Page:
WTO, WHO, WIPO Examine Intersection of Public Health, Intellectual Property, Trade
More coherence is needed between public health, intellectual property (IP), and trade policies in order to advance innovation and improve access to medicines, according to a joint report released by the WTO, the World Health Organization (WHO) and the World Intellectual Property Organization (WIPO) on Tuesday.
The study, entitled "Promoting Access to Medical Technologies and Innovation: Intersections between Public Health, Intellectual Property, and Trade," was designed to bring together the three organisations' respective areas of expertise with the goal of better informing policy-making decisions, especially in developing countries.
Coherence is key, WTO, WIPO, WHO chiefs say
In recent years, the role of the IP system in fostering medical innovation and its potential impact on medicines' availability have been the subject of extensive discussions - and controversy - at the different organisations.
"The IP system is not an isolated specialist domain, nor yet a monolithic barrier to public health; instead, IP is an element of a complex set of policy tools required to resolve global problems," WTO Director-General Pascal Lamy explained.
Coherence between health policies, IP rules, and trade policy is therefore "key" toward ensuring that sustainable solutions are found for issues involving access to medicines and medical technologies, the WTO chief added. Along with medicines, medical technologies can also include vaccines and medical devices.
Indeed, the mission of IP is to find an equilibrium point among all interests that surround the process of knowledge production and distribution, as well as "translating intellectual assets into productive assets," WIPO Director-General Francis Gurry told the audience.
Developed countries have traditionally argued that making patent laws less stringent could hinder innovation on developing medicines and medical technologies; meanwhile, developing countries have long called for more flexibilities and exceptions to have more policy options available in this area.
The study therefore calls for appropriate and creative patent licensing strategies to ensure that drugs and medical technologies are made both affordable and available in poorer countries. While the study also points out the importance of the patent system for the pharmaceutical sector, it identifies alternative incentive mechanisms that seek to enable the development of new products for treating neglected diseases.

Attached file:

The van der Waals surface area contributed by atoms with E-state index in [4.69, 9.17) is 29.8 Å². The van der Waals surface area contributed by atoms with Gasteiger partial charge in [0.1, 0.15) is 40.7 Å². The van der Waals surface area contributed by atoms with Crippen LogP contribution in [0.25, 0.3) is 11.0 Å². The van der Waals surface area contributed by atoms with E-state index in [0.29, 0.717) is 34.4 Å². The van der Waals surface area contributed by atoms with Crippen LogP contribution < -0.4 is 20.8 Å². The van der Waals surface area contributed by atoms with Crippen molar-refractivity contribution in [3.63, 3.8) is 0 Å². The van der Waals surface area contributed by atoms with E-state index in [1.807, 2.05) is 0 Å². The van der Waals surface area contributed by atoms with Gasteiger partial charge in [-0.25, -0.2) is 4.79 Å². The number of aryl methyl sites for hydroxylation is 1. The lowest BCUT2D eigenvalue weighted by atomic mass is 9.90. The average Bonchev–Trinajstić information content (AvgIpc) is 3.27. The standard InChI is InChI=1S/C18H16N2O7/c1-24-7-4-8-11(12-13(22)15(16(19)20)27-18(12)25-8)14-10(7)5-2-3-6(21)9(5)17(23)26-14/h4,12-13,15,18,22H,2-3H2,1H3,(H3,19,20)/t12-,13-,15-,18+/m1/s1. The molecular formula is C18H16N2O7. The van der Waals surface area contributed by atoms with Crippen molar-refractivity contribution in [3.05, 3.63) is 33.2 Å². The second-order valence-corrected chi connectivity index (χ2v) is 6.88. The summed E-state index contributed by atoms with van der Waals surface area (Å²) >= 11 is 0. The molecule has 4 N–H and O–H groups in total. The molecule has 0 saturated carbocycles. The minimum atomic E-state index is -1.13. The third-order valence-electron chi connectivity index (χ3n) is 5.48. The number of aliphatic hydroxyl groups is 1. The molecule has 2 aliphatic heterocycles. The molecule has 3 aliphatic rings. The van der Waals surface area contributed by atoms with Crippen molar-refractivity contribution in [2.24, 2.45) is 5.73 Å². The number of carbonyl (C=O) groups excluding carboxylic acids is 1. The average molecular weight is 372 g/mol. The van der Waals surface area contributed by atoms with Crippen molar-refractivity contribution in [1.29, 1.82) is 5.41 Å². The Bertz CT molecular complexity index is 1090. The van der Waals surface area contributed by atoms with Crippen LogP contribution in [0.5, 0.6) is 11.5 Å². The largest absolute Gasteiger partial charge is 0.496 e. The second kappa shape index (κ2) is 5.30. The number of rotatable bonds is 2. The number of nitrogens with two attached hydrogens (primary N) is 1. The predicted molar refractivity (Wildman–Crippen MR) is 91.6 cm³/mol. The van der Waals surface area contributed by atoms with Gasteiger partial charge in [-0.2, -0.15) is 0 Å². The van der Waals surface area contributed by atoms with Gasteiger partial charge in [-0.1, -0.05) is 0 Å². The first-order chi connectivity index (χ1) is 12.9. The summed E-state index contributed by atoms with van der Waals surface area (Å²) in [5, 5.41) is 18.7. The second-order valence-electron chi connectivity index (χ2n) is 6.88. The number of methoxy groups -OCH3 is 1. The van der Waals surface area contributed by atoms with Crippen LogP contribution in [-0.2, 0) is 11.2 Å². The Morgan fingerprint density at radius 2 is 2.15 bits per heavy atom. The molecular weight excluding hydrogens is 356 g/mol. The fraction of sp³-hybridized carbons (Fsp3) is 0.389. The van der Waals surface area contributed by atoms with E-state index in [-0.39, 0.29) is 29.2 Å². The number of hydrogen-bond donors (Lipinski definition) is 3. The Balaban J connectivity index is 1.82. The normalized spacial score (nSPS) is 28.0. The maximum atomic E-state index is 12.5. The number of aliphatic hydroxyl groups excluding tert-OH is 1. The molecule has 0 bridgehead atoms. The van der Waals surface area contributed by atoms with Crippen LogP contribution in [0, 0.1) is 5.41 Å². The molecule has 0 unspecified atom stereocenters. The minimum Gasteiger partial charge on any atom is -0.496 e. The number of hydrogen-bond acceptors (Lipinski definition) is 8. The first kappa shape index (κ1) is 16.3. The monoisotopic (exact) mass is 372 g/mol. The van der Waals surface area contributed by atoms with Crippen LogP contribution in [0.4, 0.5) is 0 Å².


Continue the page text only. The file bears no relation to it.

The organisations also list various flexibilities aimed at safeguarding the public interest that are already available in the international IP regime. In this regard, WHO Director-General Margaret Chan indicated the need to discuss ways to promote drug availability for treating non-communicable diseases - such as anti-cancer medicines - specifically mentioning the recent trend of issuing compulsory licenses to allow the production of life-saving generics. Chan stressed that generics must be brought quickly into the market, as delaying their entry "hurts public health."
She also suggested that attention should be given to the request by least developed countries (LDCs) to extend the transition period for applying the WTO's Agreement on Trade-Related Aspects of Intellectual Property Rights (TRIPS), which is set to expire in July 2013. (See Bridges Weekly, 14 November 2012)
"I fully respect the sovereignty of the multilateral systems in WTO and WIPO. From a public health perspective, an extension of the transition period is worth consideration," Chan said.
Impact of trade policies on access to medicines
The study also highlights trends in trade of health-related products, and how certain trade policies can help or hinder access to medicines. For instance, high tariffs in some countries can have negative implications for this area.
The study also considers competition and procurement policies that could be beneficial in promoting innovation and availability of medical technologies. For instance, competition policies "can serve as a corrective tool if and when IP rights hinder competition and thus constitute a potential barrier to innovation and access."
With regard to procurement policies, the study indicates that open and competitive tendering - such as what the WTO's plurilateral Government Procurement Agreement aims to ensure among its parties - is particularly important in increasing access to medical technologies at a time when governments are facing intense budget constraints.